Film & TV

Tattoo of Revenge Turns Our Modern Spiritual Crisis into Film Noir

Diana Lein in Tattoo of Revenge (Breaking Glass Pictures/Trailer image via YouTube)
In Julian Hernández’s bohemian underworld, sex, politics, and morality mix, disturbingly.

At the end of Julián Hernández’s vigilante melodrama Tattoo of Revenge (Rencor Tatuado), a male heartthrob (Vicente Colmenares, played by Irving Peña), and an androgynous woman (Aída Cisneros, played by Diana Lein) come together in a passionate kiss. The symbolic merging of masculine and feminine romantic pursuits (continued from Hernández’s previous prize-winning films A Thousand Clouds of Peace, Broken Sky, Raging Sun, Raging Sky, I Am Happiness on Earth) is no mere happy ending. Its queerness represents a personalized triumph over the crime, deception, violence, and decadence roiling present-day Mexico. Tattoo of Revenge is an erotic thriller that challenges Millennial viewers with a moral and political subtext.

Hernández explores our contemporary nightmare by creating his own personal mythology: Film student Vicente is fascinated by a series of revenge attacks signed by the mysterious La Vengadora, who tattoos a large scorpion on the torsos of men accused of rape and then posts the humiliating images in the media. La Vengadora’s photos remind Vicente of avant-garde art by the radical feminist Aída Cisneros, who presumably committed suicide after being brutalized. Cisneros’s legend is exploited by talk-radio charlatan Divinidad Martínez (Itatí Cantoral), “The Sultry Voice” whose dabblings in occult superstition, broadcast on XEZ, captivate “every corner of Latin America.”

In this dizzying narrative, Hernández emulates and heightens the obsessive intensity of film noir. Tattoo of Revenge riffs, specifically, on The Girl with the Dragon Tattoo — as if that grotesque but popular franchise was rebooted by a conscientious art filmmaker. Vicente’s investigation (“It’s all blurry, but it’s as absurd as my life. Nobody understands their own life anyway”) plays alongside Aída’s secret missions. Deep, glowing black-and-white procedural imagery (seen in old-fashioned slide-projection frames) alternate with scenes of imagined guilt and desire in emotionally accented hues, plus full-color flashbacks.

Tattoo of Revenge’s kaleidoscopic cross-section of bohemian, underworld, and media types is such a sensual feast that it evokes the troubled temperaments of today’s social disorder. Hernández is one of cinema history’s most accomplished visual stylists (rivaled only by Zack Snyder this century). His ability to connect image to meaning, emotion to politics, and behavior to morality is highly sophisticated — though delirious. Just as Aída’s visual development and aesthetic interpretation responds to 21st-century chaos, Hernández’s superb cinematographer Alejandro Cantú swirls about, discovering the spatial dimensions of intimacy and alienation.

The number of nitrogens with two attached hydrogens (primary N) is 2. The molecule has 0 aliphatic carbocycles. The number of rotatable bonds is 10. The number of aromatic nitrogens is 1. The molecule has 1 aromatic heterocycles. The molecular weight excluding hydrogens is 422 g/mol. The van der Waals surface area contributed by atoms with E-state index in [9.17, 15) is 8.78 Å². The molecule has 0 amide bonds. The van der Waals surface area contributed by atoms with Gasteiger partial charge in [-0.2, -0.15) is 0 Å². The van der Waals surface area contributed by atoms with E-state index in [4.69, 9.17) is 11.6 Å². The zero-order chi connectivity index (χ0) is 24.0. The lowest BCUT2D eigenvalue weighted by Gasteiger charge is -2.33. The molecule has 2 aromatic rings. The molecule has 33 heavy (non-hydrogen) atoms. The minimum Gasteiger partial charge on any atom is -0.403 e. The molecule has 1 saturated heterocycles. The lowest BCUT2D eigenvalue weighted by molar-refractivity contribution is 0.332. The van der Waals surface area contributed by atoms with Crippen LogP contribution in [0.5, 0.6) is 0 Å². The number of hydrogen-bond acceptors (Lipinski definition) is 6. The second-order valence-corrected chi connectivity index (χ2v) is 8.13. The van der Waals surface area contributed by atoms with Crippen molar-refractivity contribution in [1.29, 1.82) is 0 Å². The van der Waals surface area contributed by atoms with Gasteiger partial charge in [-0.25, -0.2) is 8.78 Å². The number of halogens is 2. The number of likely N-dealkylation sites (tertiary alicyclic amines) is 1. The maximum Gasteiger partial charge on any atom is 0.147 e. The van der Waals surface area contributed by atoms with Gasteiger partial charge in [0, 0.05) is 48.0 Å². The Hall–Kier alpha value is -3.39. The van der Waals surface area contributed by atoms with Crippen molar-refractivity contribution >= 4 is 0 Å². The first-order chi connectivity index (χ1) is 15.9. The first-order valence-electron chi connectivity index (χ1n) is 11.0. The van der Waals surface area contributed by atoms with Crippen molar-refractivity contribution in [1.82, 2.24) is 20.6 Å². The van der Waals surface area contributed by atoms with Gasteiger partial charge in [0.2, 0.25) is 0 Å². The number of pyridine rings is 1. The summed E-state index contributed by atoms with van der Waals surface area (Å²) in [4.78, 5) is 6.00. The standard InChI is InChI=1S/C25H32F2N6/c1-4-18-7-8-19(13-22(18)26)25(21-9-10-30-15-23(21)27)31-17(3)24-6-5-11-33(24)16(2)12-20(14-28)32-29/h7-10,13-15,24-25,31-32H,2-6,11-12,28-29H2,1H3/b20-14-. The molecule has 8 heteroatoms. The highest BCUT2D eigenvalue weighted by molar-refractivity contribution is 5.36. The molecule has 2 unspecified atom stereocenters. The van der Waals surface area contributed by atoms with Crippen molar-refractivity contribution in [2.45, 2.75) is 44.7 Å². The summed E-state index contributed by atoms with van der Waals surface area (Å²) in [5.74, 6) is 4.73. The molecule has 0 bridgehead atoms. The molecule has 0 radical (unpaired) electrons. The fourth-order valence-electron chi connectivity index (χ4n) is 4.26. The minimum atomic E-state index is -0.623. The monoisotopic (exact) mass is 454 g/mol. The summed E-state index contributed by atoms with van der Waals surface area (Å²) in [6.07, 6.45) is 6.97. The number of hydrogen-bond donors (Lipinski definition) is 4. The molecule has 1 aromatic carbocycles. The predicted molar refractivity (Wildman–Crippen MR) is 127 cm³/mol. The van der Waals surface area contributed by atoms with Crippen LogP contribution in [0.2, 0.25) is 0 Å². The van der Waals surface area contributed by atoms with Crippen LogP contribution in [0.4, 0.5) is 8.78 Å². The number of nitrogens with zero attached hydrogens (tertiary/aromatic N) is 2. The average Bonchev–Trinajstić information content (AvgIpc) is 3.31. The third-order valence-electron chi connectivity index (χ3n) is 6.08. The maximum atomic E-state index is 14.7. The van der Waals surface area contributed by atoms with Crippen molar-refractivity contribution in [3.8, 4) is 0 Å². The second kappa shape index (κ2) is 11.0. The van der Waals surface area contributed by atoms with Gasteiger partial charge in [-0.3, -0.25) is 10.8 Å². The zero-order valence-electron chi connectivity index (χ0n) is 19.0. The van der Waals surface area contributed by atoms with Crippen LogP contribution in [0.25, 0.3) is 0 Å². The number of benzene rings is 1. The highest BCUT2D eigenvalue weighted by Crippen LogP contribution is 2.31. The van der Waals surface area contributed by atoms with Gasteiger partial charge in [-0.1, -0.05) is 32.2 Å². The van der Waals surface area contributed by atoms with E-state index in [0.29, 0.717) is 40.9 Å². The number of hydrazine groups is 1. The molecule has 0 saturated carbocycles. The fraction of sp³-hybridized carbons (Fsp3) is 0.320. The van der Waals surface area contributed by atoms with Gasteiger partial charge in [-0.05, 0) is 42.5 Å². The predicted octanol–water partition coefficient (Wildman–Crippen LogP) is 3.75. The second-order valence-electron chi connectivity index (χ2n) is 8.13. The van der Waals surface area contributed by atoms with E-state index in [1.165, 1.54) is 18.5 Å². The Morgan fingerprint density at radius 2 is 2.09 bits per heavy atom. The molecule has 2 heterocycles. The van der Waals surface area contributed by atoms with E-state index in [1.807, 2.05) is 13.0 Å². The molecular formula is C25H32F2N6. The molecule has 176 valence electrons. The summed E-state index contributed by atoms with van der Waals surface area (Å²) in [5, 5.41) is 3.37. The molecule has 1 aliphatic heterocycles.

Tattoo of Revenge is billed as a “female empowerment thriller” because that’s the crude way films are sold these days, but Hernández dreams his moral tale against the juvenile immorality of most contemporary media. He advances from the deep romanticism of his early films, in which he seemed spellbound by the rapturous beauty of capturing young men as they fall in love and relate to women’s open sacrifice and emotional peril. Yet Hernández is no PC-monger, even as he delves into the half-world of drag queens and transsexuals; he views the underworld as part of an upturned society. Tattoo’s heroine takes the law into her own hands, just as corrupt politicians mixed up in drug and porn rings operate with impunity, and media mountebanks using unnamed sources despoil the culture and endanger the social order — as the film’s startlingly up-to-date, Costa-Gavras-like coda reveals.


“There’s no justice” says an underworld crook in Tattoo of Revenge. It’s a fitting start for Hernández’s new film because there is no justice in a post-cinephilia culture that ignores his masterpieces while that banal trio of Oscar-winning commercial hacks — Alejandro González Iñárritu, Alfonso Cuarón, and Guillermo del Toro — are celebrated as Mexico’s leading filmmakers. (Notable auteurs Sergio Tovar Velarde (4 Moons) and Alonso Ruizpalacios (Gueros) are also overlooked.)

Hernández’s private moral code is in operation as is his signature visual style of seeing the world sensuously as well as ethically. His personal expression is interesting as cultural identity: Vicente’s glamorous fashion-model scruff and white sneakers (he glides when he strides) contrast with Aída’s Amazonian fierceness (braids crowning her head), while drag-queen informant Marta (César Romero Medrano) inspires their empathy and impatience. Hernández’s sexual compassion is still relatively conservative, thus still shocking to progressives who are also confronted with his Indian-European archetypes — all reasons that this master filmmaker remains relatively unknown to American moviegoers.

But Hernández’s art is also sensitive to modern spiritual crisis. The range of his cinematic expression recalls The Eyes of Laura Mars, The Bride Wore Black, and Caught in the Web (classics that explore the revenge motive), and finally settles on home turf, referencing the surreal moral challenge of Luis Buñuel’s El (1953). In this way, Tattoo of Revenge is the only contemporary movie that reacts to Mexico’s corruption and our own.

Armond White, a culture critic, writes about movies for National Review and is the author of New Position: The Prince Chronicles. His new book, Make Spielberg Great Again: The Steven Spielberg Chronicles, is available at Amazon.


The Latest